Goodreads must be destroyed

Originally published at: https://boingboing.net/2020/09/11/goodreads-delenda-est.html

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I hate goodreads. I pulled off that site a while ago, and I had to go back to see one of my books on there, but I hate it.

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Many now use it purely to track their reading, rather than get recommendations or build a community.

This is me. It’s good for logging what books I’ve read when (and what I thought of them), and for keeping tabs on the people I am friends with IRL and what they are reading and what they thought. Any other interactions with other people on the site have a 70% chance of being a real horrorshow.

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There has to be someone who made some math formula that shows the more users on a platform, the worse it becomes.

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Same here - I use it but pretty much only for keeping a list of what books I want to read or have already read, so I hadn’t known about problematic issues with it.

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I have a GR account that I never use. Because I’m too busy using LibraryThing.

But the one thing both these sites do poorly is track the characters in the books (etc.), which is why (shameless plug) I made WhatCharacter. :slight_smile:

LT is better than GR, because it puts the book cataloging first, but has a great way of being social. Plus, it’s easy to find exactly what you’re looking for without being overwhelmed with Amazonite. It is worth noting, though, that Amazon does have a minority stake in LT, but for the most part it operates like a small business whose owner literally engages the user community regularly to help shape the future of the site.

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Huh, hadn’t heard of LibraryThing, I’ll have to check it out. Speaking of which, I tried Goodreads way back in the day, but gave up because I kept feeling assaulted by recommendations and junk mail. Nowadays, I track what I’ve read in the past by logging into my local library account and. . .seeing my checkout record. Works surprisingly well.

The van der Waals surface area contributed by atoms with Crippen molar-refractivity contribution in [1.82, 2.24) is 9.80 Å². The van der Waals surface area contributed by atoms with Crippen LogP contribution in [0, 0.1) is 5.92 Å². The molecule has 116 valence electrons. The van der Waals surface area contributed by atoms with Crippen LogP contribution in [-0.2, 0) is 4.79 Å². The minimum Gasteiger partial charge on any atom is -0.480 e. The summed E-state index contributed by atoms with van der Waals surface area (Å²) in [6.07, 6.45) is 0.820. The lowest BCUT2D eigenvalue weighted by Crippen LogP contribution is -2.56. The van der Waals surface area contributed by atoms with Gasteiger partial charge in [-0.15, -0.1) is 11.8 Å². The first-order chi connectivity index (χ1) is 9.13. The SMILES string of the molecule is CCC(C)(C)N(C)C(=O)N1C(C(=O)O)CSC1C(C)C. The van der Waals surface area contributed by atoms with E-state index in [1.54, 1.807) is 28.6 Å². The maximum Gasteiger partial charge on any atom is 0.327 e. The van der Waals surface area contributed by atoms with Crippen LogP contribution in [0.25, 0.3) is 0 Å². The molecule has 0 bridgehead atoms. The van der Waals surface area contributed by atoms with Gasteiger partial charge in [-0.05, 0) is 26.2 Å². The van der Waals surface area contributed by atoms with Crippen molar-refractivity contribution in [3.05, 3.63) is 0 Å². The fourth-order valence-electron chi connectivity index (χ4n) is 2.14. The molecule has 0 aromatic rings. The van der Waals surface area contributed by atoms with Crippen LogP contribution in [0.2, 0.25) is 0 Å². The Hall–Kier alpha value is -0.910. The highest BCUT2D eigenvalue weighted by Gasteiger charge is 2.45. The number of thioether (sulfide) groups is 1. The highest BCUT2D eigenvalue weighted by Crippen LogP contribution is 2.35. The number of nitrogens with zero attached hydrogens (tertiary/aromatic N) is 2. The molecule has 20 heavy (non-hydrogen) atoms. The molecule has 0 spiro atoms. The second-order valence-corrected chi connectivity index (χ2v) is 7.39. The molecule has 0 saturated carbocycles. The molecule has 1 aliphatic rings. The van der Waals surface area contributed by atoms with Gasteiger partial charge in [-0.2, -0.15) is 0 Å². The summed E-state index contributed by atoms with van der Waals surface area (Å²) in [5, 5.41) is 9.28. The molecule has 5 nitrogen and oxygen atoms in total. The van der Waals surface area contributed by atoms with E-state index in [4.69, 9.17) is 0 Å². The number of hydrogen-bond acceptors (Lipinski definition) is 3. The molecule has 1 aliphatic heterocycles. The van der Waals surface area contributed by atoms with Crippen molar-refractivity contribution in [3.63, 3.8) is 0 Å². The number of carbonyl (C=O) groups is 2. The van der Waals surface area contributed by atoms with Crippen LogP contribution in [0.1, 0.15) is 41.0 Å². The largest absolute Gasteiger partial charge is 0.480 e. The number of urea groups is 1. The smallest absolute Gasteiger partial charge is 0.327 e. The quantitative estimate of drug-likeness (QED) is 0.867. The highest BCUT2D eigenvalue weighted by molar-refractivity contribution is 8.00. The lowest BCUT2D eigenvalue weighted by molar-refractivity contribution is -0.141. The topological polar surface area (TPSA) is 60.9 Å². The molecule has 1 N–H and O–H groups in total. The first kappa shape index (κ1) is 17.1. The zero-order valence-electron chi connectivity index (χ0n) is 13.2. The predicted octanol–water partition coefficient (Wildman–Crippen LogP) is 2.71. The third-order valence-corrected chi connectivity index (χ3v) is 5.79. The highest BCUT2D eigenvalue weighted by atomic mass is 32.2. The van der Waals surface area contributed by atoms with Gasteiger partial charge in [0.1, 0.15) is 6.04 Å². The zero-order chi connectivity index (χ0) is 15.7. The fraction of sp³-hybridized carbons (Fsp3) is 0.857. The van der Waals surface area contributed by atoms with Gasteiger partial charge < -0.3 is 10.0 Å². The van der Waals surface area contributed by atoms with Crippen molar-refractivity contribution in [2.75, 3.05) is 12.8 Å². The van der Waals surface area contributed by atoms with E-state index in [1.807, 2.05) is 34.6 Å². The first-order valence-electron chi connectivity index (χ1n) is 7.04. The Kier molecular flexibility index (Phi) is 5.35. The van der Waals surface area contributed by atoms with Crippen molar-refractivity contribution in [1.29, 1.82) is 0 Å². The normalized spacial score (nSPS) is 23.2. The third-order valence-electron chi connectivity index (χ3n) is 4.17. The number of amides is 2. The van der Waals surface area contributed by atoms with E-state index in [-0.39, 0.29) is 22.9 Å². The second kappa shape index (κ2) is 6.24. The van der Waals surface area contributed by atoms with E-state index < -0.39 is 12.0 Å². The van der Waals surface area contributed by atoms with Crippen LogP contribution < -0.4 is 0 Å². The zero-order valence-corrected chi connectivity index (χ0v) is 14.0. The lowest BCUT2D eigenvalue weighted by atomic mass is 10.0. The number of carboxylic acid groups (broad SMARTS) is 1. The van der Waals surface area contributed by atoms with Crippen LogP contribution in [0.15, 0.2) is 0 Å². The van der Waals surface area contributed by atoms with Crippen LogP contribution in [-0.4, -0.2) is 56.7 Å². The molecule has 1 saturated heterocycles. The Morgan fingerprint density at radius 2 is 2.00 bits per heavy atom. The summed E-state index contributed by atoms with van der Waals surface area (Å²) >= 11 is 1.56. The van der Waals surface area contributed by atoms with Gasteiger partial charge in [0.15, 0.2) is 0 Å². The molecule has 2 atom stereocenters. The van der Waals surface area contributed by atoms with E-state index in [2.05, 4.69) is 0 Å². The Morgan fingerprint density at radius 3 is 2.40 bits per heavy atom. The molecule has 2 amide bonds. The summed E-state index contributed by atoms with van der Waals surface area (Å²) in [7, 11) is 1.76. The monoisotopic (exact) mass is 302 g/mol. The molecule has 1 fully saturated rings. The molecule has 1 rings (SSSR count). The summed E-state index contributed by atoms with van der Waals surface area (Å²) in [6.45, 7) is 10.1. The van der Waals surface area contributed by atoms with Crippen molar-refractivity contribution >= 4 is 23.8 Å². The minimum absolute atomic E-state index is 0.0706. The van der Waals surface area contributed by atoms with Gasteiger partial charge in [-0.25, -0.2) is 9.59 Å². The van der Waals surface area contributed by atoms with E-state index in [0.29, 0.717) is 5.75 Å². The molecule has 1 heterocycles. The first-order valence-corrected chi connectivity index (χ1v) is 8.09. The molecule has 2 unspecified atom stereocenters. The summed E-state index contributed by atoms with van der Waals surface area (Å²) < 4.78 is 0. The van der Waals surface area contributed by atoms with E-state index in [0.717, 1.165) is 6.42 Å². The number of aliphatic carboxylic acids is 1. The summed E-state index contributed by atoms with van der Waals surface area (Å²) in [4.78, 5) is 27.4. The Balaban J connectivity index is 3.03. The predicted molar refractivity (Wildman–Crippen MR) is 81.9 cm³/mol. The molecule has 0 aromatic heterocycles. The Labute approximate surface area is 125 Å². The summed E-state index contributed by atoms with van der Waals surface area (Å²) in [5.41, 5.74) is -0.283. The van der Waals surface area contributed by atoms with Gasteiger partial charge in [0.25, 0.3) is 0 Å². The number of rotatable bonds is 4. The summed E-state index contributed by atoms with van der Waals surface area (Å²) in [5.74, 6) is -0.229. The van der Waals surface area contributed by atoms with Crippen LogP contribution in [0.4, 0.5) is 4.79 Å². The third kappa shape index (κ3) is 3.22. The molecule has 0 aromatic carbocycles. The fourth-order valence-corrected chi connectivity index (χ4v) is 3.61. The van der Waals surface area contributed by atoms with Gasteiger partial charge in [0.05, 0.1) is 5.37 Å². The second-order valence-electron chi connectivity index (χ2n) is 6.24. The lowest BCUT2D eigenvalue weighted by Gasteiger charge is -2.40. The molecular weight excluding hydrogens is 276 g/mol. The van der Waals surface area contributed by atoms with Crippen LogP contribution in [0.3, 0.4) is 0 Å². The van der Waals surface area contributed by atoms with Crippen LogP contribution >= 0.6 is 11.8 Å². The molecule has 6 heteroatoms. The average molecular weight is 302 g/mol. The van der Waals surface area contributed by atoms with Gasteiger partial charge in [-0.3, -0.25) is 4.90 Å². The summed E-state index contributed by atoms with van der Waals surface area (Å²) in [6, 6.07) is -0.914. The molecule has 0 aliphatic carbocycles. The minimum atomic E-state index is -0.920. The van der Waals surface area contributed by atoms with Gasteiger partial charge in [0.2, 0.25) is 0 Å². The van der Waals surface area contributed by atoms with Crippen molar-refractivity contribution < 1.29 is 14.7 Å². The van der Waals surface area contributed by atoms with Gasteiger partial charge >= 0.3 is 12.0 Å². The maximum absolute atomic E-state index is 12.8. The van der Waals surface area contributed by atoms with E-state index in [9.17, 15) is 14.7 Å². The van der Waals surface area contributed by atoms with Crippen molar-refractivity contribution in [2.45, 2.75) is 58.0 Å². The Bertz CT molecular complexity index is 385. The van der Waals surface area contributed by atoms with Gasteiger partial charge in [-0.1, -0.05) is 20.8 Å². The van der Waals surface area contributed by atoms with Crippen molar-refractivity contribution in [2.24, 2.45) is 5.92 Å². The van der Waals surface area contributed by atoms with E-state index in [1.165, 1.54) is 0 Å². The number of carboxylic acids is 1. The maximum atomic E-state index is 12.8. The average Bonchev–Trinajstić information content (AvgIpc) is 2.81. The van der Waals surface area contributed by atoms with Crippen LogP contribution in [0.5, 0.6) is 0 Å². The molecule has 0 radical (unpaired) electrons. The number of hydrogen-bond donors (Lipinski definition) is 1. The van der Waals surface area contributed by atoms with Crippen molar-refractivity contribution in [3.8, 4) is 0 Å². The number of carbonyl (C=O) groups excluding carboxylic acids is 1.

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I honestly didn’t know anyone used it for anything else, really. I vaguely knew there was a review function, but I’ve never given a crap about it.

I see what my friends are reading and maybe what star rating they’ve given a book to decide on a new one to read. For that, Goodreads is excellent.

If you are using it for random user reviews, then what the hell did you expect?! Semi-anonymous reviews/commentary online has always been and always will be, a race to the bottom of humanity.

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replace GoodReads with WithoutABox and its the exact same story. thankfully FilmFreeway came into existence and made filmmakers happy again.

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I was late to GR, but it’s been an OK site to keep track of what I’m reading (this year in particular as I set out a reading goal) and it’s mildly interesting to see what a handful of acquaintances are reading. I have never ‘not’ found a book I was looking for and while it doesn’t have a great UI there are other sites with worse. I like that you can curate your own reviews including editing and deleting replies that are superfluous. I would welcome a different better designed site of course, but same goes for any of the social media ones.